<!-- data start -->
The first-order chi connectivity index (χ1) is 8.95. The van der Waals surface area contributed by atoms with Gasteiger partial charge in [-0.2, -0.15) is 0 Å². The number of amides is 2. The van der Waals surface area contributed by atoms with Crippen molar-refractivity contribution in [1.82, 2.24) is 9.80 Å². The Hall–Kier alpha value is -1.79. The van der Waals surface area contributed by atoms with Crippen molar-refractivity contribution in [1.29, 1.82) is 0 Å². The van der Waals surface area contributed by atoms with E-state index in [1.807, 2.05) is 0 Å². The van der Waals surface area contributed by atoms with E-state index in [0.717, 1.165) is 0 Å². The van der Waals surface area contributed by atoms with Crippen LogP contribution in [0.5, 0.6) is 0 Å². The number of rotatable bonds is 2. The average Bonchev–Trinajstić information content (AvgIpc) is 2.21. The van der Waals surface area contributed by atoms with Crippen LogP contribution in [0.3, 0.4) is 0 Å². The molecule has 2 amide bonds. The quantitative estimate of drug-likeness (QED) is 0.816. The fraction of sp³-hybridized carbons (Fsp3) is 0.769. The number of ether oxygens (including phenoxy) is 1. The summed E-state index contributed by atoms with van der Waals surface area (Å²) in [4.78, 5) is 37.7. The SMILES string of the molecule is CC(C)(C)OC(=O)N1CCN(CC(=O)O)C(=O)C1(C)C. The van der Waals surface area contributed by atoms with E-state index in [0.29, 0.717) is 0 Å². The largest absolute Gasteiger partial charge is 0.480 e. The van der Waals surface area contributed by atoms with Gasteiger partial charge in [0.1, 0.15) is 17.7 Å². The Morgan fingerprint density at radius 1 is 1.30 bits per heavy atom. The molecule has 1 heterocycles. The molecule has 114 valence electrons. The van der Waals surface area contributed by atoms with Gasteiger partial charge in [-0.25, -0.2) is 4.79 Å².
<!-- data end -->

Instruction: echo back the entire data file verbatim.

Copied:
The first-order chi connectivity index (χ1) is 8.95. The van der Waals surface area contributed by atoms with Gasteiger partial charge in [-0.2, -0.15) is 0 Å². The number of amides is 2. The van der Waals surface area contributed by atoms with Crippen molar-refractivity contribution in [1.82, 2.24) is 9.80 Å². The Hall–Kier alpha value is -1.79. The van der Waals surface area contributed by atoms with Crippen molar-refractivity contribution in [1.29, 1.82) is 0 Å². The van der Waals surface area contributed by atoms with E-state index in [1.807, 2.05) is 0 Å². The van der Waals surface area contributed by atoms with E-state index in [0.717, 1.165) is 0 Å². The van der Waals surface area contributed by atoms with Crippen LogP contribution in [0.5, 0.6) is 0 Å². The number of rotatable bonds is 2. The average Bonchev–Trinajstić information content (AvgIpc) is 2.21. The van der Waals surface area contributed by atoms with Crippen LogP contribution in [0.3, 0.4) is 0 Å². The molecule has 2 amide bonds. The quantitative estimate of drug-likeness (QED) is 0.816. The fraction of sp³-hybridized carbons (Fsp3) is 0.769. The number of ether oxygens (including phenoxy) is 1. The summed E-state index contributed by atoms with van der Waals surface area (Å²) in [4.78, 5) is 37.7. The SMILES string of the molecule is CC(C)(C)OC(=O)N1CCN(CC(=O)O)C(=O)C1(C)C. The van der Waals surface area contributed by atoms with E-state index in [0.29, 0.717) is 0 Å². The largest absolute Gasteiger partial charge is 0.480 e. The van der Waals surface area contributed by atoms with Gasteiger partial charge in [0.1, 0.15) is 17.7 Å². The Morgan fingerprint density at radius 1 is 1.30 bits per heavy atom. The molecule has 1 heterocycles. The molecule has 114 valence electrons. The van der Waals surface area contributed by atoms with Gasteiger partial charge in [-0.25, -0.2) is 4.79 Å².